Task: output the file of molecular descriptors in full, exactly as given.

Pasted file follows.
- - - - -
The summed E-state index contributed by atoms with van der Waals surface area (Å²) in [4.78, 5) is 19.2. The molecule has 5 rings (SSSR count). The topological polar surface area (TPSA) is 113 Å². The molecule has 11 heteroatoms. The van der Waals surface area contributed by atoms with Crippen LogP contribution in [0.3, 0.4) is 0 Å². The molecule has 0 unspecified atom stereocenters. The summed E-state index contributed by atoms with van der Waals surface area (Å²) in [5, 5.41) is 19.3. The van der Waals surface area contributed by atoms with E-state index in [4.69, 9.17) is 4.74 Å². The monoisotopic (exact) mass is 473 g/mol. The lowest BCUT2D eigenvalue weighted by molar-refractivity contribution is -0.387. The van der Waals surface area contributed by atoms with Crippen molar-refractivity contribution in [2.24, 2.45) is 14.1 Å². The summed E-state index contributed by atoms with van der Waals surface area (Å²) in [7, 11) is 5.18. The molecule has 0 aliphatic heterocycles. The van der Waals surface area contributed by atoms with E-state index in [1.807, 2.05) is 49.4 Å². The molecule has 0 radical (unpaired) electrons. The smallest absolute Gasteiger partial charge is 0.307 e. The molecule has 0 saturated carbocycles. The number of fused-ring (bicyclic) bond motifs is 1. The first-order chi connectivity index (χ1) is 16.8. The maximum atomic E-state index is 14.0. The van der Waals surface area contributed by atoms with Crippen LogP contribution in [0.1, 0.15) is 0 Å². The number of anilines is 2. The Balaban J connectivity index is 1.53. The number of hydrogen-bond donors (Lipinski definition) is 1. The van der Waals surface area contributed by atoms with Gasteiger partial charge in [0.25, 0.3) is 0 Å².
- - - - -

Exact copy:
The summed E-state index contributed by atoms with van der Waals surface area (Å²) in [4.78, 5) is 19.2. The molecule has 5 rings (SSSR count). The topological polar surface area (TPSA) is 113 Å². The molecule has 11 heteroatoms. The van der Waals surface area contributed by atoms with Crippen LogP contribution in [0.3, 0.4) is 0 Å². The molecule has 0 unspecified atom stereocenters. The summed E-state index contributed by atoms with van der Waals surface area (Å²) in [5, 5.41) is 19.3. The van der Waals surface area contributed by atoms with E-state index in [4.69, 9.17) is 4.74 Å². The monoisotopic (exact) mass is 473 g/mol. The lowest BCUT2D eigenvalue weighted by molar-refractivity contribution is -0.387. The van der Waals surface area contributed by atoms with Crippen molar-refractivity contribution in [2.24, 2.45) is 14.1 Å². The summed E-state index contributed by atoms with van der Waals surface area (Å²) in [7, 11) is 5.18. The molecule has 0 aliphatic heterocycles. The van der Waals surface area contributed by atoms with E-state index in [1.807, 2.05) is 49.4 Å². The molecule has 0 radical (unpaired) electrons. The smallest absolute Gasteiger partial charge is 0.307 e. The molecule has 0 saturated carbocycles. The number of fused-ring (bicyclic) bond motifs is 1. The first-order chi connectivity index (χ1) is 16.8. The maximum atomic E-state index is 14.0. The van der Waals surface area contributed by atoms with Crippen LogP contribution in [0.1, 0.15) is 0 Å². The number of anilines is 2. The Balaban J connectivity index is 1.53. The number of hydrogen-bond donors (Lipinski definition) is 1. The van der Waals surface area contributed by atoms with Gasteiger partial charge in [0.25, 0.3) is 0 Å².